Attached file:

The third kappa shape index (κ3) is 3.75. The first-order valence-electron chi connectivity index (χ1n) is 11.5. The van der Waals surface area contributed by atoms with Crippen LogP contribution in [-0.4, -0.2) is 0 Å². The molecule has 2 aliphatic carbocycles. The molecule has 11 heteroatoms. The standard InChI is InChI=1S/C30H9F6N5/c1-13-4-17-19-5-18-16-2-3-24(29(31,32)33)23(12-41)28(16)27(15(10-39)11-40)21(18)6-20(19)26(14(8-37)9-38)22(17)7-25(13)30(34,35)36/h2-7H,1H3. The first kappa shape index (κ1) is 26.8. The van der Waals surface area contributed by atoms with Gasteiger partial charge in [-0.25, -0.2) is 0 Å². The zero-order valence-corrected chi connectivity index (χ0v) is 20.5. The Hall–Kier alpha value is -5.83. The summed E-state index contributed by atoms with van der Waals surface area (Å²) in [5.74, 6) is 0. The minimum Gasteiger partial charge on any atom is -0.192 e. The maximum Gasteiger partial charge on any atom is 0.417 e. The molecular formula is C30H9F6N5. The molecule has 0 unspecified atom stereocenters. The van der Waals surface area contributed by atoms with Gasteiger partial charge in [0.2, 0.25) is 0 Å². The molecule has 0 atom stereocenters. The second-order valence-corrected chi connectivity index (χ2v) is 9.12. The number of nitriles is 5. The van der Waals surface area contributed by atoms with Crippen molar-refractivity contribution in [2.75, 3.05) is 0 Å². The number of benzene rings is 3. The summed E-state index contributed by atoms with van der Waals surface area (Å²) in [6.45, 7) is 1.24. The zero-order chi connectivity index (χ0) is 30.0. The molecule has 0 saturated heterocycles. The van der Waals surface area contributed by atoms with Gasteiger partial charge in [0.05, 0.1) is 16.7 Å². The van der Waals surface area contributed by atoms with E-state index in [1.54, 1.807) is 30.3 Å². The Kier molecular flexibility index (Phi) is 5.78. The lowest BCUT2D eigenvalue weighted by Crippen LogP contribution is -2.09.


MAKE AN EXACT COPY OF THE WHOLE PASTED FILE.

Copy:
The third kappa shape index (κ3) is 3.75. The first-order valence-electron chi connectivity index (χ1n) is 11.5. The van der Waals surface area contributed by atoms with Crippen LogP contribution in [-0.4, -0.2) is 0 Å². The molecule has 2 aliphatic carbocycles. The molecule has 11 heteroatoms. The standard InChI is InChI=1S/C30H9F6N5/c1-13-4-17-19-5-18-16-2-3-24(29(31,32)33)23(12-41)28(16)27(15(10-39)11-40)21(18)6-20(19)26(14(8-37)9-38)22(17)7-25(13)30(34,35)36/h2-7H,1H3. The first kappa shape index (κ1) is 26.8. The van der Waals surface area contributed by atoms with Gasteiger partial charge in [-0.25, -0.2) is 0 Å². The zero-order valence-corrected chi connectivity index (χ0v) is 20.5. The Hall–Kier alpha value is -5.83. The summed E-state index contributed by atoms with van der Waals surface area (Å²) in [5.74, 6) is 0. The minimum Gasteiger partial charge on any atom is -0.192 e. The maximum Gasteiger partial charge on any atom is 0.417 e. The molecular formula is C30H9F6N5. The molecule has 0 unspecified atom stereocenters. The van der Waals surface area contributed by atoms with Gasteiger partial charge in [0.2, 0.25) is 0 Å². The molecule has 0 atom stereocenters. The second-order valence-corrected chi connectivity index (χ2v) is 9.12. The number of nitriles is 5. The van der Waals surface area contributed by atoms with Crippen molar-refractivity contribution in [2.75, 3.05) is 0 Å². The number of benzene rings is 3. The summed E-state index contributed by atoms with van der Waals surface area (Å²) in [6.45, 7) is 1.24. The zero-order chi connectivity index (χ0) is 30.0. The molecule has 0 saturated heterocycles. The van der Waals surface area contributed by atoms with Gasteiger partial charge in [0.05, 0.1) is 16.7 Å². The van der Waals surface area contributed by atoms with E-state index in [1.54, 1.807) is 30.3 Å². The Kier molecular flexibility index (Phi) is 5.78. The lowest BCUT2D eigenvalue weighted by Crippen LogP contribution is -2.09.